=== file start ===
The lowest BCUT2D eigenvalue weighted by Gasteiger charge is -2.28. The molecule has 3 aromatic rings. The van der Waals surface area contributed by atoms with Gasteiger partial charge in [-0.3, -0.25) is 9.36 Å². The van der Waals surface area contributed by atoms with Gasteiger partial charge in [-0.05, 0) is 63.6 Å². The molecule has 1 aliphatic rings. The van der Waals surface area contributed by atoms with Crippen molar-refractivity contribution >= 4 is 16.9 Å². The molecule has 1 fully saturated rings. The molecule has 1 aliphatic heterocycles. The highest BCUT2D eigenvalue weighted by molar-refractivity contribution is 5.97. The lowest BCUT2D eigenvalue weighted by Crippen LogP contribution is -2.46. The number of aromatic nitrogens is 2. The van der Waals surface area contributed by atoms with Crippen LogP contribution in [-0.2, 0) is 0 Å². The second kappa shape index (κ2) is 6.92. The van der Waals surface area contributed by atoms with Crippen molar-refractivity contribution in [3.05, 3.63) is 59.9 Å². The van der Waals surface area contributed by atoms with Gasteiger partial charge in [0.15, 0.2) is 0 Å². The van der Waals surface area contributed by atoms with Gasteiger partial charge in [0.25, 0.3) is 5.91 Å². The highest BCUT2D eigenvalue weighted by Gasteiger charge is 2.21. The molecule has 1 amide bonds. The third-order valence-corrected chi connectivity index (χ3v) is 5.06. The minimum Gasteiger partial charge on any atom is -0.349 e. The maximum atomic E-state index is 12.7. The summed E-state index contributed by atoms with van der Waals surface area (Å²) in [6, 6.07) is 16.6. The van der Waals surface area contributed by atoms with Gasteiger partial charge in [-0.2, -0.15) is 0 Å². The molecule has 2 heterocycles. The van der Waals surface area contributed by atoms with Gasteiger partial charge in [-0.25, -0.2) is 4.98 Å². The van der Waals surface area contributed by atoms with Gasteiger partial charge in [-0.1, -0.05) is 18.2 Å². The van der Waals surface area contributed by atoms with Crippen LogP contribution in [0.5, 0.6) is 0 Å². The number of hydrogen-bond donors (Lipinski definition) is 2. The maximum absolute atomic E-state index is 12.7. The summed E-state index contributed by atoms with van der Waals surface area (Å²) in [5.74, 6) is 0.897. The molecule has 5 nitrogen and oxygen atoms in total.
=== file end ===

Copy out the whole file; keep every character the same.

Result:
The lowest BCUT2D eigenvalue weighted by Gasteiger charge is -2.28. The molecule has 3 aromatic rings. The van der Waals surface area contributed by atoms with Gasteiger partial charge in [-0.3, -0.25) is 9.36 Å². The van der Waals surface area contributed by atoms with Gasteiger partial charge in [-0.05, 0) is 63.6 Å². The molecule has 1 aliphatic rings. The van der Waals surface area contributed by atoms with Crippen molar-refractivity contribution >= 4 is 16.9 Å². The molecule has 1 fully saturated rings. The molecule has 1 aliphatic heterocycles. The highest BCUT2D eigenvalue weighted by molar-refractivity contribution is 5.97. The lowest BCUT2D eigenvalue weighted by Crippen LogP contribution is -2.46. The number of aromatic nitrogens is 2. The van der Waals surface area contributed by atoms with Crippen LogP contribution in [-0.2, 0) is 0 Å². The second kappa shape index (κ2) is 6.92. The van der Waals surface area contributed by atoms with Crippen molar-refractivity contribution in [3.05, 3.63) is 59.9 Å². The van der Waals surface area contributed by atoms with Gasteiger partial charge in [0.15, 0.2) is 0 Å². The van der Waals surface area contributed by atoms with Gasteiger partial charge in [0.25, 0.3) is 5.91 Å². The highest BCUT2D eigenvalue weighted by Gasteiger charge is 2.21. The molecule has 1 amide bonds. The third-order valence-corrected chi connectivity index (χ3v) is 5.06. The minimum Gasteiger partial charge on any atom is -0.349 e. The maximum atomic E-state index is 12.7. The summed E-state index contributed by atoms with van der Waals surface area (Å²) in [6, 6.07) is 16.6. The van der Waals surface area contributed by atoms with Gasteiger partial charge in [-0.2, -0.15) is 0 Å². The molecule has 2 heterocycles. The van der Waals surface area contributed by atoms with Gasteiger partial charge in [-0.25, -0.2) is 4.98 Å². The van der Waals surface area contributed by atoms with Gasteiger partial charge in [-0.1, -0.05) is 18.2 Å². The van der Waals surface area contributed by atoms with Crippen LogP contribution in [0.5, 0.6) is 0 Å². The number of hydrogen-bond donors (Lipinski definition) is 2. The maximum absolute atomic E-state index is 12.7. The summed E-state index contributed by atoms with van der Waals surface area (Å²) in [5.74, 6) is 0.897. The molecule has 5 nitrogen and oxygen atoms in total.